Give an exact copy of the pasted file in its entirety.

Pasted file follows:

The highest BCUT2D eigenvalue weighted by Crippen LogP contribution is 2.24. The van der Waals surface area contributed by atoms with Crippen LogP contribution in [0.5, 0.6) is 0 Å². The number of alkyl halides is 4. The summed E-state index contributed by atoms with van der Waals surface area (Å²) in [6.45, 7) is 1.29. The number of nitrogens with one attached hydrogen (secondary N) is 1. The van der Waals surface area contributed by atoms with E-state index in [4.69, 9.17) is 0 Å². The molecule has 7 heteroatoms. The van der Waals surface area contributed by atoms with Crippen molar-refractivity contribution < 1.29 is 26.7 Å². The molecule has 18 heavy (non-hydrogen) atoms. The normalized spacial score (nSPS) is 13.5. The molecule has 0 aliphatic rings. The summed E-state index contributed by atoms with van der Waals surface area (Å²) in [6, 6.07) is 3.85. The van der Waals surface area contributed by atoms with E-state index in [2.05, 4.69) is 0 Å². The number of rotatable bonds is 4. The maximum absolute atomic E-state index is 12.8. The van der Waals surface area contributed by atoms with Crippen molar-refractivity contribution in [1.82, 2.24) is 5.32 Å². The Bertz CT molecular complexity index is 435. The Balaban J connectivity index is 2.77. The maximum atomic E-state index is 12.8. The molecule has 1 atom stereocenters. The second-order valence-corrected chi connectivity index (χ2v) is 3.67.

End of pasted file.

The highest BCUT2D eigenvalue weighted by Crippen LogP contribution is 2.24. The van der Waals surface area contributed by atoms with Crippen LogP contribution in [0.5, 0.6) is 0 Å². The number of alkyl halides is 4. The summed E-state index contributed by atoms with van der Waals surface area (Å²) in [6.45, 7) is 1.29. The number of nitrogens with one attached hydrogen (secondary N) is 1. The van der Waals surface area contributed by atoms with E-state index in [4.69, 9.17) is 0 Å². The molecule has 7 heteroatoms. The van der Waals surface area contributed by atoms with Crippen molar-refractivity contribution < 1.29 is 26.7 Å². The molecule has 18 heavy (non-hydrogen) atoms. The normalized spacial score (nSPS) is 13.5. The molecule has 0 aliphatic rings. The summed E-state index contributed by atoms with van der Waals surface area (Å²) in [6, 6.07) is 3.85. The van der Waals surface area contributed by atoms with E-state index in [2.05, 4.69) is 0 Å². The number of rotatable bonds is 4. The maximum absolute atomic E-state index is 12.8. The van der Waals surface area contributed by atoms with Crippen molar-refractivity contribution in [1.82, 2.24) is 5.32 Å². The Bertz CT molecular complexity index is 435. The Balaban J connectivity index is 2.77. The maximum atomic E-state index is 12.8. The molecule has 1 atom stereocenters. The second-order valence-corrected chi connectivity index (χ2v) is 3.67.